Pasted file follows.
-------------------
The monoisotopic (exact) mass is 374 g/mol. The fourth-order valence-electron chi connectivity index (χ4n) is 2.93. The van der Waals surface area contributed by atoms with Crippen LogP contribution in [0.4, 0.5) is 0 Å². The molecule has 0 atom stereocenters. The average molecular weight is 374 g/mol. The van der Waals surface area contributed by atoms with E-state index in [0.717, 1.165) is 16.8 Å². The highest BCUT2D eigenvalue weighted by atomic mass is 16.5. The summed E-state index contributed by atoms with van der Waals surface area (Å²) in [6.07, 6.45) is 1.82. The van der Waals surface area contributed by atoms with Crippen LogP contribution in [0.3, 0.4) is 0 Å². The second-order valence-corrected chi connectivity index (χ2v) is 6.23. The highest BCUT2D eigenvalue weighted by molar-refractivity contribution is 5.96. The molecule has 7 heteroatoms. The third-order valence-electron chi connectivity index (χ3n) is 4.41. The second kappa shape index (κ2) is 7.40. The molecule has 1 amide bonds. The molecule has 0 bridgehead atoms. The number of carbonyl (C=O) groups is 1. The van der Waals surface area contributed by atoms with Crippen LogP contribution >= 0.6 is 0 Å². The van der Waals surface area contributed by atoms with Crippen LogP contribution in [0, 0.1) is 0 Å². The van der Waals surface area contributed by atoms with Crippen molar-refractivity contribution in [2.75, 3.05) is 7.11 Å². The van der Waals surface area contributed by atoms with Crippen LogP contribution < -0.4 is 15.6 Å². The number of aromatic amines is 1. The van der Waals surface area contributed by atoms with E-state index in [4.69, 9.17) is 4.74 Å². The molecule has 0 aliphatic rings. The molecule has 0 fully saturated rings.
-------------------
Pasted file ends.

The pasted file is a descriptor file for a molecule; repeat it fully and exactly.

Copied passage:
The monoisotopic (exact) mass is 374 g/mol. The fourth-order valence-electron chi connectivity index (χ4n) is 2.93. The van der Waals surface area contributed by atoms with Crippen LogP contribution in [0.4, 0.5) is 0 Å². The molecule has 0 atom stereocenters. The average molecular weight is 374 g/mol. The van der Waals surface area contributed by atoms with E-state index in [0.717, 1.165) is 16.8 Å². The highest BCUT2D eigenvalue weighted by atomic mass is 16.5. The summed E-state index contributed by atoms with van der Waals surface area (Å²) in [6.07, 6.45) is 1.82. The van der Waals surface area contributed by atoms with Crippen LogP contribution in [0.3, 0.4) is 0 Å². The second-order valence-corrected chi connectivity index (χ2v) is 6.23. The highest BCUT2D eigenvalue weighted by molar-refractivity contribution is 5.96. The molecule has 7 heteroatoms. The third-order valence-electron chi connectivity index (χ3n) is 4.41. The second kappa shape index (κ2) is 7.40. The molecule has 1 amide bonds. The molecule has 0 bridgehead atoms. The number of carbonyl (C=O) groups is 1. The van der Waals surface area contributed by atoms with Crippen LogP contribution >= 0.6 is 0 Å². The van der Waals surface area contributed by atoms with Crippen LogP contribution in [0, 0.1) is 0 Å². The van der Waals surface area contributed by atoms with Crippen molar-refractivity contribution in [2.75, 3.05) is 7.11 Å². The van der Waals surface area contributed by atoms with Crippen LogP contribution < -0.4 is 15.6 Å². The number of aromatic amines is 1. The van der Waals surface area contributed by atoms with E-state index in [4.69, 9.17) is 4.74 Å². The molecule has 0 aliphatic rings. The molecule has 0 fully saturated rings.